Burro vs. U-Haul - Fiberglass RV


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Old 06-25-2010, 01:31 AM   #1
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Hey folks...

Just wondering if the u-Hauls are double-hulled like the Burros? Also, any other major differences between these two? From what I understand, they're the same molds, and Burro made the U-Hauls...am I off base?

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Old 06-25-2010, 02:50 AM   #2
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Hi Michele,

Both the Burro and the U-haul have fiberglass liners. (Some refer to that as a double hull, but to my mind it is a liner; anyway, they both have them.)

They are both made from the same molds, however, the U-hauls were made later and there were some (seemingly slight) modifications. Window-recess shape and that sort of thing. The U-hauls were not made by Burro (I think they were made by Rec-Vee, IIRC).

Where they do differ is the frame. I'm not super familiar with the Burro frame, but I think it's a fairly typical frame (not sure if it is channel or box beam). The U-haul has an added set of tubular frame members around the outside, and also a unique single tongue (vs. the typical triangular shape).

The U-hauls also came with proprietary U-haul axles (I think) and wheels (I know). They also had their own U-haul taillights, which are no longer available as-manufactured.

The U-hauls are probably a bit heavier due to the extra frame members and the massive propane bottle cartridge mount. They claim 1250#. I'm not sure if that means they actually weigh that much, but given that they were renting them out, it's probably closer to reality than many of the "egg" factory weights, which tended to be... optimistic.

The U-hauls have one (or two?) emergency escape windows at the dinette side(s); I'm not sure if the Burros have those (probably not). The U-haul also came with a small solar panel on the roof, and sometimes a "swamp cooler."

Despite the above differences, I would say that they are more similar than they are different.

Raya
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Old 06-25-2010, 10:19 AM   #3
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Quote:
[b]They are both made from the same molds...

Despite the above differences, I would say that they are more similar than they are different.
They look very similar, both inside and outside, but they did not share molds. The Burro company did not make UHaul trailers.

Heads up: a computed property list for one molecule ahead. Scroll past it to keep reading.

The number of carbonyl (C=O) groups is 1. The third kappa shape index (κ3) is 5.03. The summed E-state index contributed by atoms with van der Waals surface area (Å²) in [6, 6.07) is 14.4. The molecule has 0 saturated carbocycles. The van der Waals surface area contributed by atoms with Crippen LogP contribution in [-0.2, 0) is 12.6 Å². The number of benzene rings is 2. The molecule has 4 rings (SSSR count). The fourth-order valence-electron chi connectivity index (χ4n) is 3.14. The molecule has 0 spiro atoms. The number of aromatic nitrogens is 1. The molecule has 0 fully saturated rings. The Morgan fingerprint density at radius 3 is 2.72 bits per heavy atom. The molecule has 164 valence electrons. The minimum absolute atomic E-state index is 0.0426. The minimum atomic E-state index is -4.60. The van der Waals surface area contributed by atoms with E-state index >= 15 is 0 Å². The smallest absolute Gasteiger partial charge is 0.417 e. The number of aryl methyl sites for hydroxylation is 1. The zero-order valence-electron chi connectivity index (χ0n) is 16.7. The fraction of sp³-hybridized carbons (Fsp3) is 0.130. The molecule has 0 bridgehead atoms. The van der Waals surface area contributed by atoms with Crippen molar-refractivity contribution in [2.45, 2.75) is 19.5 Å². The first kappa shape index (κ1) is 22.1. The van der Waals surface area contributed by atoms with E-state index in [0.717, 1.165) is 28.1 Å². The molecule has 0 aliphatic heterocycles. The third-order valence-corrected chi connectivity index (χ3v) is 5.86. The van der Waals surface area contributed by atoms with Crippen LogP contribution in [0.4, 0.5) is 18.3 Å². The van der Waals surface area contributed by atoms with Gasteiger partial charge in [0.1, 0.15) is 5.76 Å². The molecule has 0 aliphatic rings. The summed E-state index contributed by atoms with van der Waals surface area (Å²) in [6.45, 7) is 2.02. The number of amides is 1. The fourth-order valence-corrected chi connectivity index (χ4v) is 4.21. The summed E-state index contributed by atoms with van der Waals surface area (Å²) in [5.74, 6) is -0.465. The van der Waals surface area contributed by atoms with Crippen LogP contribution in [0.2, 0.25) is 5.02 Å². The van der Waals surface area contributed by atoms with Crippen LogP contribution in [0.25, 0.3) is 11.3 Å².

In addition to everything Raya has shared, UHaul has a large heavy bumper, similar to Cloud, that Burro does not have.

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Old 06-25-2010, 11:32 AM   #4
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Having owned both, I can say that you would like both. We loved our 13' Burro, but when we got 3-foot-itis, the longer UHaul was perfect, since in many ways, it is the big brother of the Burro we had. However, the longer UHaul is very hard to find.
If you are tall, both trailers are/were tall enough to fit my 6'1" hubby. He feels that he can stretch out more on the bed in the UHaul, although that might be because the bed is larger in our UHaul.

If you go Uhaul, be prepared to hear again and again, "I didn't know Uhaul rented campers." The comments on our previous Burro were just on how cute it was.

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Old 06-25-2010, 11:35 AM   #5
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I'm sorry, Frederick; I guess I should have mentioned that they are both Cloud clones. For once I stuck to the subject and did not bring in extra details

I agree that Burro did not make the U-hauls. I believe they were made by (or contracted to) Rec-Vee Industries by U-haul.

That said, I still think they were made from the same basic mold, with some tweaks. That is, the Cloud, Burro, and U-haul. I would say the Burro and U-haul are more similar, shell-wise, than the Cloud. It looks like Burro changed the mold to add the flatter front/rear window landing pads, and also to add the more-full fiberglass liner (the Cloud only had a half-height liner).

The U-haul bumper is definitely mention-worthy. How did I forget that princely piece! And of course the Cloud has the very cool spare-tire cover (but the OP is probably not going to find a Cloud - or at least not likely).

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Old 06-25-2010, 03:19 PM   #6